Housing 30 defines a gripping section 36 along its outer surface (FIG. 2), adapted to be held by a user's hand (FIG. 4), and an internal chamber 38 therewithin. A sheath receiving aperture 40 (FIGS. 2 and 3), which communicates with internal chamber 38, is disposed at a front end of housing 30. In the present example, sheath receiving aperture 40 has a diameter of approximately 0.4 inches, thus providing an opening with an area great enough to receive all typically employed sheath sizes. More specifically, sheath 28 can be easily passed through sheath receiving aperture 40, without being hindered thereby. A sheath retrieving aperture 42, communicating with internal chamber 38, is disposed toward the rear of housing 30.
An aperture 44 (FIG. 2) is defined within gripping portion 36 and receives an actuator 46. While aperture 44 and actuator 46 are shown in a bottom portion of the preferred embodiment 10 in FIGS. 1-3, it should be understood that aperture 44 and actuator 46 could also be disposed in a top portion, as illustrated in FIGS. 4A-C.
One end of actuator 46 is pivotally connected with a rear section of housing 30 through use of a pivot pin 48. In the present example, the connection between actuator 46 and housing 30 is similar in design to that of a conventional stapler. An end of actuator 46, disposed opposite to the pivoted end, engages a cantilever spring 50.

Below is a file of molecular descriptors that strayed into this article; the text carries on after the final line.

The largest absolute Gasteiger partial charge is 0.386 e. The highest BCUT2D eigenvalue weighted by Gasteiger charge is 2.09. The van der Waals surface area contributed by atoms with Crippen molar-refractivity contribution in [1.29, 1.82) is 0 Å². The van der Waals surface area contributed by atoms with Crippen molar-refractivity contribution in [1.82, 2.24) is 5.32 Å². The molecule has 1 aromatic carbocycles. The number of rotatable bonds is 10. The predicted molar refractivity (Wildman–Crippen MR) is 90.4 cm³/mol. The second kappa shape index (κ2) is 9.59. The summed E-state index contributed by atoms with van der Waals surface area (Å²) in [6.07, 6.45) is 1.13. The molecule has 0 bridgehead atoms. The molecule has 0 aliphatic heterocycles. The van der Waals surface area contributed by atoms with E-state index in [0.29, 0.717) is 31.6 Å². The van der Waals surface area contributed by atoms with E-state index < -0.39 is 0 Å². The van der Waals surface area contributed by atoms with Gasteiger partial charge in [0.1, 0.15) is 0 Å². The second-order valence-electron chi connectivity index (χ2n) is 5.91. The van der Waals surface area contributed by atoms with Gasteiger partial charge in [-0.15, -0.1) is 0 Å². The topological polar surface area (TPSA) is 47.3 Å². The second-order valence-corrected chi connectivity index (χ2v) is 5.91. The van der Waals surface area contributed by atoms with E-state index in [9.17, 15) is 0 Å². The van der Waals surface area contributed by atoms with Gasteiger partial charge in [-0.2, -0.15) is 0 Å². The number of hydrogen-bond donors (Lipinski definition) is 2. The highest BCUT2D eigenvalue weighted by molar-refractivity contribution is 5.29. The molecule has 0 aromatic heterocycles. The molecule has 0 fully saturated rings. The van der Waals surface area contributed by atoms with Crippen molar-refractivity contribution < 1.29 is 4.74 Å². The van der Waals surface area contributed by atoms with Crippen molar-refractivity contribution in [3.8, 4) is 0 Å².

Cantilever spring 50 has a first end 52 and a second end 54. A first seat 56 of housing 30 is employed with screws 62 to secure first end 52 of cantilever spring 50 to housing 30. Screws 62 pass through apertures 70 in the first seat 56 and apertures (not shown) in the first end 52 of the cantilever spring 50. As will be appreciated by those skilled in the art, spring first end 52 could also be secured to housing 30 by way of conventional rivets. As illustrated in FIG. 2, a cover plate 64 is snap-fitted over recess 34 by nubs 66 so that recess 34 is sealed off during operation of the apparatus 10.
In the preferred embodiment 10, cantilever spring 50 can be fabricated from stainless steel and configured so that, prior to assembly of device 10, cantilever spring 50 is non-linear. In particular, in relation to FIG. 2, second end 54 may be disposed downward relative to first end 52 prior to assembly. Upon assembly as shown in FIG. 2, second end 54 will thus be in a deflected (i.e., biased) state, bearing downwardly against portion 72 of support seat 76 As a result of this arrangement, second end 54 of cantilever spring 50 can be further deflected by the application of minimal actuation forces, as will be further discussed.